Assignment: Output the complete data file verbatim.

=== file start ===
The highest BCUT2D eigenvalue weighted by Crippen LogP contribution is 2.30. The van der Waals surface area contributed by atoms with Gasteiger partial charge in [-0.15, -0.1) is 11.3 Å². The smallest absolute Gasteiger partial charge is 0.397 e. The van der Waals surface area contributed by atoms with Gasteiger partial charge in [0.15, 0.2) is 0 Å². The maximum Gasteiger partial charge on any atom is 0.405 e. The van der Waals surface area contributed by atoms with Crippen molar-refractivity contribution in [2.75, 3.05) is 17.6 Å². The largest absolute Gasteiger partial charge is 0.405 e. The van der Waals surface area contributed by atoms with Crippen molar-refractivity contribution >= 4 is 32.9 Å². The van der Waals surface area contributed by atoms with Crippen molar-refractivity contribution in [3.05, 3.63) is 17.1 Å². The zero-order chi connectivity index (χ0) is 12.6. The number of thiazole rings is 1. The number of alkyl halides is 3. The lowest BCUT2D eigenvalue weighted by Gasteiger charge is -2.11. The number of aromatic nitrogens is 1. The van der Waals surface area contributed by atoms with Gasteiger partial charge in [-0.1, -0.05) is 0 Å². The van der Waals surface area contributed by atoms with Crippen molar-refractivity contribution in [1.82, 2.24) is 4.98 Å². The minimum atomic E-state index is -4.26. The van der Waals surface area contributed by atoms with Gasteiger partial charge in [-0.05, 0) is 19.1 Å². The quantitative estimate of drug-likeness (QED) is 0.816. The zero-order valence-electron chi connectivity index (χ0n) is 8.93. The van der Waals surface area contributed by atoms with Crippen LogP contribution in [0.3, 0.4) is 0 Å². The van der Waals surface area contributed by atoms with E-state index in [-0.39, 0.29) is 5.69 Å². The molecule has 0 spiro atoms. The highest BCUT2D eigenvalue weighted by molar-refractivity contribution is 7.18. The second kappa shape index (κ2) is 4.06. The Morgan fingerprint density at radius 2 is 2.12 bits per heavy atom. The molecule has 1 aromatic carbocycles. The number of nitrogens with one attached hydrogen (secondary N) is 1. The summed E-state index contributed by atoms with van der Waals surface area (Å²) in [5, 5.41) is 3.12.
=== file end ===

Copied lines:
The highest BCUT2D eigenvalue weighted by Crippen LogP contribution is 2.30. The van der Waals surface area contributed by atoms with Gasteiger partial charge in [-0.15, -0.1) is 11.3 Å². The smallest absolute Gasteiger partial charge is 0.397 e. The van der Waals surface area contributed by atoms with Gasteiger partial charge in [0.15, 0.2) is 0 Å². The maximum Gasteiger partial charge on any atom is 0.405 e. The van der Waals surface area contributed by atoms with Crippen molar-refractivity contribution in [2.75, 3.05) is 17.6 Å². The largest absolute Gasteiger partial charge is 0.405 e. The van der Waals surface area contributed by atoms with Crippen molar-refractivity contribution >= 4 is 32.9 Å². The van der Waals surface area contributed by atoms with Crippen molar-refractivity contribution in [3.05, 3.63) is 17.1 Å². The zero-order chi connectivity index (χ0) is 12.6. The number of thiazole rings is 1. The number of alkyl halides is 3. The lowest BCUT2D eigenvalue weighted by Gasteiger charge is -2.11. The number of aromatic nitrogens is 1. The van der Waals surface area contributed by atoms with Gasteiger partial charge in [-0.1, -0.05) is 0 Å². The van der Waals surface area contributed by atoms with Crippen molar-refractivity contribution in [1.82, 2.24) is 4.98 Å². The minimum atomic E-state index is -4.26. The van der Waals surface area contributed by atoms with Gasteiger partial charge in [-0.05, 0) is 19.1 Å². The quantitative estimate of drug-likeness (QED) is 0.816. The zero-order valence-electron chi connectivity index (χ0n) is 8.93. The van der Waals surface area contributed by atoms with Crippen LogP contribution in [0.3, 0.4) is 0 Å². The van der Waals surface area contributed by atoms with E-state index in [-0.39, 0.29) is 5.69 Å². The molecule has 0 spiro atoms. The highest BCUT2D eigenvalue weighted by molar-refractivity contribution is 7.18. The second kappa shape index (κ2) is 4.06. The Morgan fingerprint density at radius 2 is 2.12 bits per heavy atom. The molecule has 1 aromatic carbocycles. The number of nitrogens with one attached hydrogen (secondary N) is 1. The summed E-state index contributed by atoms with van der Waals surface area (Å²) in [5, 5.41) is 3.12.